Klaus Biesenbach announced in an email today that the museum he directs, MoMA PS1 in Queens, will be free for all New York City residents thanks to a gift from the Anna-Maria and Stephen Kellen Foundation. Tickets currently cost $10 for adults and $5 for students and seniors, though it’s worth noting that those are suggested fees. Visitors from out of town will still have to pay.
How are they going to confirm residency? From the museum: “Upon arrival please present proof of New York City residency such as a driver’s license, state-issued identification card or a New York City utility bill.” (Incidentally, I have an appointment to get my IDNYC, just like Pope Francis, tomorrow. Though press get in free anyway.)
“It is important to give back to New York City, a city with so many artists,” Marina Kellen French, the vice president of the Anna-Maria and Stephen Kellen Foundation, said in a statement released to press. “MoMA PS1 in Queens has many exhibitions that should be seen by everybody from all five boroughs. I hope the gift will help MoMA PS1 efforts to lower the barriers to enter the museum and reach out to an even wider audience.”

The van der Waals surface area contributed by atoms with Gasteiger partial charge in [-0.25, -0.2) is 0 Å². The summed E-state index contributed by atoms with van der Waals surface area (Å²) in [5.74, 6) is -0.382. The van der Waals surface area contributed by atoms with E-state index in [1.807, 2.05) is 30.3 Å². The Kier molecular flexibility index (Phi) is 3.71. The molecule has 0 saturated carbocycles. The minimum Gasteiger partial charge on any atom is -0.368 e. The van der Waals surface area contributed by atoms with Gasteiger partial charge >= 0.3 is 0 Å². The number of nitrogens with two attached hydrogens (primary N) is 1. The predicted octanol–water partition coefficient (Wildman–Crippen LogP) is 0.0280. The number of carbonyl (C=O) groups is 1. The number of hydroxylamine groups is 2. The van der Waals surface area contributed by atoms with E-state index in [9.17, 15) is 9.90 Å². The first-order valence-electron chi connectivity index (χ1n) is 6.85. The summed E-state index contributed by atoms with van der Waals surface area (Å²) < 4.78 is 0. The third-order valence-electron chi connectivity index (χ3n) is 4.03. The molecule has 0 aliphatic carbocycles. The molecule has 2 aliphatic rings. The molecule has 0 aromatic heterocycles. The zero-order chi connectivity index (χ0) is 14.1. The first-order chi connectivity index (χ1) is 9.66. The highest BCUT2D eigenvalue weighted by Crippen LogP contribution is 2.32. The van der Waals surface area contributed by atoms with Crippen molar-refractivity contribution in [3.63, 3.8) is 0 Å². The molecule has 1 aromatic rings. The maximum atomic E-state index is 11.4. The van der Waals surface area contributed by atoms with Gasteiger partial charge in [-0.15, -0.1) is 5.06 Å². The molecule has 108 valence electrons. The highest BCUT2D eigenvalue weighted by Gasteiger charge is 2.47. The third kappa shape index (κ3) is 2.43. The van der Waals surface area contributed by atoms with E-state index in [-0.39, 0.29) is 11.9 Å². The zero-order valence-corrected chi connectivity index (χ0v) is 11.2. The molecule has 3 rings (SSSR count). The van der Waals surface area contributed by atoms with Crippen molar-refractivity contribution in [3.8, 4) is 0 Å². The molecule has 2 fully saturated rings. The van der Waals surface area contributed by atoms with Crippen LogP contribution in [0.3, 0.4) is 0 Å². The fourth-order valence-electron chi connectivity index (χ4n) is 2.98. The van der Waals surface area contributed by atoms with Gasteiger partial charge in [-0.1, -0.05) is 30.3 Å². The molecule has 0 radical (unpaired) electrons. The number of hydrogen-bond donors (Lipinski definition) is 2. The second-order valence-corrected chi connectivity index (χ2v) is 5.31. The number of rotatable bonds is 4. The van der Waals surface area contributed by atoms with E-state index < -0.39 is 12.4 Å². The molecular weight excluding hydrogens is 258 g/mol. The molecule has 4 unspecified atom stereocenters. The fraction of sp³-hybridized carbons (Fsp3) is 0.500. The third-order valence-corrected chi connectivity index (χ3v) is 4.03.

PS1 now joins a small group of New York art museums that operate without admission fees, like the Bronx Museum of the Arts, which eliminated admissions fees in 2012, and Socrates Sculpture Park in Queens.
Most New York museums have gone in the opposite direction for ticket prices in recent years, with both the Museum of Modern Art and the Metropolitan Museum of Art increasing the price of an adult ticket from $20 to an astounding $25 in 2011 (in the Met’s case, of course, that is also a suggested price), and the Whitney from $20 to $22 when it moved to the Meatpacking District earlier this year.
In other PS1 news, its quinquennial, “Greater New York,” opens to the public this Sunday.